Delhi University’s big debate: On campus vs Off campus, which is better?

Students say that the activities in off-campus colleges are as exciting and regular as on campus.

Delhi University (DU) admissions are no small feat. Even if you have managed to bag a seat in a college, what’s sure to follow, is the discussion among friends on who is getting to live a more happening life — one’s on campus or those who are in off-campus colleges? Here are some talking points on which students begin their debate at just the drop of a hint. Hear out both the sides before you make a decision on the debate titled — On Campus vs Off-Campus.

1. It’s always a marathon of events

From street plays to stage plays and debates, dance, music performances, there are a lot of events that happen almost back to back in both campus as well as off-campus colleges.

On Campus 
“One day, as I was entering college and saw people running. Then, I figured out that they were running for a marathon, organised by the DUSU (Delhi University Students’ Union). The best part of studying in a campus college is that you never feel bored,” Isha Singh, a second year student of BA(Hons) History at Hindu College, North Campus. “From debates, discussions organised by gender forums to dance and drama by independent teams of colleges, there’s always something to look out for,” says KS Sanjana, second year student of BA (Hons) Political Science at Ramjas College, North Campus.

All our college societies are active and as happening as any DU campus college. Our campus is abuzz with relationships between friends who are a part of different societies and they fill up the chill spots in no time! Our theatre society, one of the top ones in DU, keeps performing in our college,” says Avneet Kaur, second year student of BA (Hons) Economics at Sri Guru Gobind Singh College of Commerce.

2. Canteen in college or Cafes outside?

There are many popular food joints around North Campus such as this one in Kamla Nagar Market. But these only come after exploration of college canteens. (Ravi Choudhary/HT Photo)

On Campus
“We often spend time in between lectures at not just our canteen but also in canteens of other colleges. Where else do you get such variety? We don’t have to shell out extra at fancy restaurants because if we get bored at one place, there’s always another canteen to explore. There are places such as Tom Uncle’s Maggi Point,” says KS Sanjana second year BA (Hons) Political Science student at Ramjas College.

“Our canteen is pretty good. And if we don’t feel up to it, we just have to cross the road and reach Anand Lok to eat at amazing cafes. From Italian to Indian, we get a variety of food. And of course, Hauz Khas Village is close by too. So a party every weekend is easy to plan out,” says Aditi Bhalla, second year student of BSc (Hons) Mathematics at Gargi College.

3. Metro connectivity

Students find the e-rickshaws outside Vishwa Vidyalaya Metro Station, a convenient medium of transportation. (Manoj Verma/ HT Photo)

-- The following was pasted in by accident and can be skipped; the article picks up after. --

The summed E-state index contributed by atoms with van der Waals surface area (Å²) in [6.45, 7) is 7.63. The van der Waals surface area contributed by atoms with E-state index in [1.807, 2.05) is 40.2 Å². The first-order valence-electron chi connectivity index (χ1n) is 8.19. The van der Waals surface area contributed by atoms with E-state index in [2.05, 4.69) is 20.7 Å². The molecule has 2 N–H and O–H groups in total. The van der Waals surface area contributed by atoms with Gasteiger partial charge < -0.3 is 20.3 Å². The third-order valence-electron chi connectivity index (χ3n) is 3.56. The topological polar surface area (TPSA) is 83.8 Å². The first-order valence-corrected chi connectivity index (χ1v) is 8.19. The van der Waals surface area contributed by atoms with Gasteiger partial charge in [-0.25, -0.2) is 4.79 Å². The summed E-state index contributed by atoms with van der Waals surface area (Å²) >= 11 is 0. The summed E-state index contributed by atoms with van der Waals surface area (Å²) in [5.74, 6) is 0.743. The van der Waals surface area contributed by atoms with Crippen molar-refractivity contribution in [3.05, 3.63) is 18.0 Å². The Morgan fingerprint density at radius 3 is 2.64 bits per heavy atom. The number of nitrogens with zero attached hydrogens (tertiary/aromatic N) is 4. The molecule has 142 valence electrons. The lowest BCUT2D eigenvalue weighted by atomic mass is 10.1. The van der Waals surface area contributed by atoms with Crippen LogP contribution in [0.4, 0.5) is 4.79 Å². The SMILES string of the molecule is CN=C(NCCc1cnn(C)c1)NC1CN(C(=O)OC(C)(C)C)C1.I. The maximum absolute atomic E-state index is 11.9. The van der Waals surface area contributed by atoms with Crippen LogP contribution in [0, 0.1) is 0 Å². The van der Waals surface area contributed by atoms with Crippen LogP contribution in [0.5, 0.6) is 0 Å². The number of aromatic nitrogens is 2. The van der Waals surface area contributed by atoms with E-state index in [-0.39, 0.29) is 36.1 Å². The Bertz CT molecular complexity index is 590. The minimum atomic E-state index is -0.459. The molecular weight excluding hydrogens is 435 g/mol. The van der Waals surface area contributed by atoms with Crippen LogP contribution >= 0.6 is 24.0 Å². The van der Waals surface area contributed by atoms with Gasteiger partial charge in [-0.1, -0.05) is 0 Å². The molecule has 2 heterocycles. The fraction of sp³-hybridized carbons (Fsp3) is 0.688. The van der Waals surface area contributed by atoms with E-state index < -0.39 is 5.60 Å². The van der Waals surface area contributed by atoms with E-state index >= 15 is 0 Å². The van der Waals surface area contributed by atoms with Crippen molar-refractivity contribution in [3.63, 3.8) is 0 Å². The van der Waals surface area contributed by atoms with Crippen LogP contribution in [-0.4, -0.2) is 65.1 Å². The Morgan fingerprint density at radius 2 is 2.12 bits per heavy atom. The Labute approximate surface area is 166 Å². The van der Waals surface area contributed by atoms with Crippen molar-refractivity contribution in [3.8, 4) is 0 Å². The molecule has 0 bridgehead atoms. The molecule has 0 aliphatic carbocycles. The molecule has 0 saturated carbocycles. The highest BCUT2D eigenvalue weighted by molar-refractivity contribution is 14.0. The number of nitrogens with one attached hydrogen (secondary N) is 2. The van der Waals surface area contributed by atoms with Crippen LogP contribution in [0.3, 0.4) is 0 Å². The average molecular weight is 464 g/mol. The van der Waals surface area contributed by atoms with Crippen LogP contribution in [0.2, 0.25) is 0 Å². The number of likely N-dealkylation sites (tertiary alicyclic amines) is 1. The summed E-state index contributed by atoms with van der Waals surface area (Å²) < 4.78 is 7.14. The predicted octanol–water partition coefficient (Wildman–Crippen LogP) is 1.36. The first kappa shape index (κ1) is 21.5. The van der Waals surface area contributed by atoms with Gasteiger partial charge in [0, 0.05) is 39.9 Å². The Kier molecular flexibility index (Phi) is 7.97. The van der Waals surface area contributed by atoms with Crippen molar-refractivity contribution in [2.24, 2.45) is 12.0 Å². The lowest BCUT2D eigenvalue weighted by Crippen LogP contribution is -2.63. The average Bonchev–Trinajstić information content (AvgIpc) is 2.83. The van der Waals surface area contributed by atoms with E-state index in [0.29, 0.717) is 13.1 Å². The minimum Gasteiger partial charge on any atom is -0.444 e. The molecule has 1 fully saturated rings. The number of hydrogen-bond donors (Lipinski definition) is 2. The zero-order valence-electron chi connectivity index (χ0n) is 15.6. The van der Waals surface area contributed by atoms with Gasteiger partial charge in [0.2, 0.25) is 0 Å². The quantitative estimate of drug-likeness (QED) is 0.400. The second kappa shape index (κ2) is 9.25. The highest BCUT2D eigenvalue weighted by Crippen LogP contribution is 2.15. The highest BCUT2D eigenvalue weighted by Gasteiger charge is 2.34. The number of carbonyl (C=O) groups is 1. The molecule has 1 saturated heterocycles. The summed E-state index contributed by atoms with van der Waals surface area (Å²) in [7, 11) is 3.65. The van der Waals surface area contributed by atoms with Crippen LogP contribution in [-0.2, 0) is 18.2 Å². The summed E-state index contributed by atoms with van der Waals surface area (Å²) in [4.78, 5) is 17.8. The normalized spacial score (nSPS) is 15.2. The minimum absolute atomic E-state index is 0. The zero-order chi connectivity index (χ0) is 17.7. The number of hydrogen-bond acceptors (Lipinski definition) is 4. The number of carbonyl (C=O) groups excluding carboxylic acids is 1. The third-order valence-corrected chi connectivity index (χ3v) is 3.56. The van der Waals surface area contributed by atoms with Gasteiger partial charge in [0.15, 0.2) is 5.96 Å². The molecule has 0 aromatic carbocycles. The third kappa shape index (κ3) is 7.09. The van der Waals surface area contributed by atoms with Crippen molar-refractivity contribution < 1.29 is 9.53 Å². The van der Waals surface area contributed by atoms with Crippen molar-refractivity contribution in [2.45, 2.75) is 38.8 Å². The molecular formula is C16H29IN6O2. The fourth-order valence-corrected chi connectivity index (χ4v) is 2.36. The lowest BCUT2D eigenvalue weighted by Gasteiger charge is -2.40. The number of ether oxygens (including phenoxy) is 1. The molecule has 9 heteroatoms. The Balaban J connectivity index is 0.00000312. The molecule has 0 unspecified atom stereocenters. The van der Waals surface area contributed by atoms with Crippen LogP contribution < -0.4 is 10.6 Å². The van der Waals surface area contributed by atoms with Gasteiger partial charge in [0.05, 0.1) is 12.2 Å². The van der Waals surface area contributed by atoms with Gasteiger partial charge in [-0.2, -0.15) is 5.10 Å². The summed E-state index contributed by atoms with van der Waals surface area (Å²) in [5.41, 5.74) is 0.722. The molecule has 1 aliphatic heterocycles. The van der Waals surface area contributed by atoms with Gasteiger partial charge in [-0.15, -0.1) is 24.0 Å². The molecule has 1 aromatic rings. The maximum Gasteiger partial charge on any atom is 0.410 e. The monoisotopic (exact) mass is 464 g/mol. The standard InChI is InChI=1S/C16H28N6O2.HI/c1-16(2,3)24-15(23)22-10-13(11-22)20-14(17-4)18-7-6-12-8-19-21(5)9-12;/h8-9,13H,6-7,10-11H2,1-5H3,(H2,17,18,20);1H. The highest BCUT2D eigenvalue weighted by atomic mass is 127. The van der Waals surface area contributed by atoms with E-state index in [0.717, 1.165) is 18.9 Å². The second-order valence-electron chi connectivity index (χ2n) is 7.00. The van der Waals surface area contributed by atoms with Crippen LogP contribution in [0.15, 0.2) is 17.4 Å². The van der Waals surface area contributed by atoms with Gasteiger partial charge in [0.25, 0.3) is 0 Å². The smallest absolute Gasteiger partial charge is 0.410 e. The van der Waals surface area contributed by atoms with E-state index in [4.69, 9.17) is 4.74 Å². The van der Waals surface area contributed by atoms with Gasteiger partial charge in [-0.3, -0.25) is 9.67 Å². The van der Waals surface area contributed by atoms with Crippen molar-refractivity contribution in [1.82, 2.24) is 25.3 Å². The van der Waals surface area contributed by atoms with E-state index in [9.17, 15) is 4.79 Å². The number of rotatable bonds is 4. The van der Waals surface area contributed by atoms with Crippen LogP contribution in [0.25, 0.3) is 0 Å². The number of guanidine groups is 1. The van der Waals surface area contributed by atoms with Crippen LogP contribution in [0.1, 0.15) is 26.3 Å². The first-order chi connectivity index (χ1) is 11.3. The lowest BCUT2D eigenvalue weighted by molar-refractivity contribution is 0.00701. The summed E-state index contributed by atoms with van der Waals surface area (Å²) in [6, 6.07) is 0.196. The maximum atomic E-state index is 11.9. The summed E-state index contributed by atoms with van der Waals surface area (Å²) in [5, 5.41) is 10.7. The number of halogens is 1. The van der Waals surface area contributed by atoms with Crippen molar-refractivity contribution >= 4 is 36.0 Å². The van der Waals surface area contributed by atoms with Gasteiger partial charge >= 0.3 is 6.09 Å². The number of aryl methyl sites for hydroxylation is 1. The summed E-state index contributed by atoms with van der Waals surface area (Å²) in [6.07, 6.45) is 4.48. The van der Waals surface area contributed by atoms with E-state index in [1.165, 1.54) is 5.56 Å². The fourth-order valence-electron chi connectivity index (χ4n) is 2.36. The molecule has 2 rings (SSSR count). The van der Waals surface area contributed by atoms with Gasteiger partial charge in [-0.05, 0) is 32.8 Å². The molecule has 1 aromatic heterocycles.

On Campus 
“Our metro station is a happening destination. It summarises the university culture. Full of posters, it’s a hub of street plays and awareness campaigns. You can also rent bicycles for the campus from here. And, if you are lucky, you might catch at least one Bollywood movie being shot in your three years of DU,” says Vibhuti Bhat, second year student of BSc (Hons) Zoology at Miranda House College.

“Dyal Singh College is adjacent to JLN stadium metro station so it’s not even a minute walk to the college. Even though well connected to the city, the area around the campus is quiet and peaceful. Travelling at dusk is safe and the best part is, in Lodhi Road area there are quite a few metro stations around,” says Antara Vashishtha, second year student of BA (Hons) English Dyal Singh College.

4. More colleges = More people

Student interaction in campus colleges is often considered as more happening but off-campus students say that they are able to interact with their seniors better since their colleges are located separately.

On Campus 
“Bored, is a word not found in a Venkian’s dictionary. We’ve more than 10 societies that organise events regularly. Moreover, the colleges nearby also keep organising events. This is possible because of the close proximity and the huge number of students. You make friends with other college students too,” says Randeep Dahiya, a second year student of BA (Hons) Political Science at Sri Venkateswara College.

“What’s the point in living in the campus humdrum? Since we spend maximum time within our college, we get to know our seniors better. We have schools around our college and kids look up to us with plans of impending college life. We click photos at back lawns that lead to Amar Colony market — a food haven,” says Sasha Kumar, second year student of BA (Hons) Political Science at Lady Shri Ram College for Women.

5. Hang-out spots when bunking classes 

Historic places such as the Mutiny Memorial are favourite hang-out spots among North Campus students. (Manoj Verma/HT Photo)

On Campus 
“The serenity of the woods in the Ridge area is unbeatable to hang out. Of course K-Nags and Hudson Lane are our most favourite spots. Where do you get a chance to check out the spooky monuments and laze under the trees other than the North Campus,” says Divyshree Rohilla, second year student of BA (Hons) Economics at Shri Ram College of Commerce (SRCC).

Off Campus 
“Want to watch cultural shows and film festivals? Siri Fort Auditorium is just round the corner. And let’s not dismiss the water reservoir in Hauz Khas Village. So, talk about hang-out spots and we have a long list. The cafes of South Delhi, bamboo rooms in the college campus are the coolest place to chill,” says Muskaan Chopra, second year student of BA (Hons) English at Kamala Nehru College (KNC).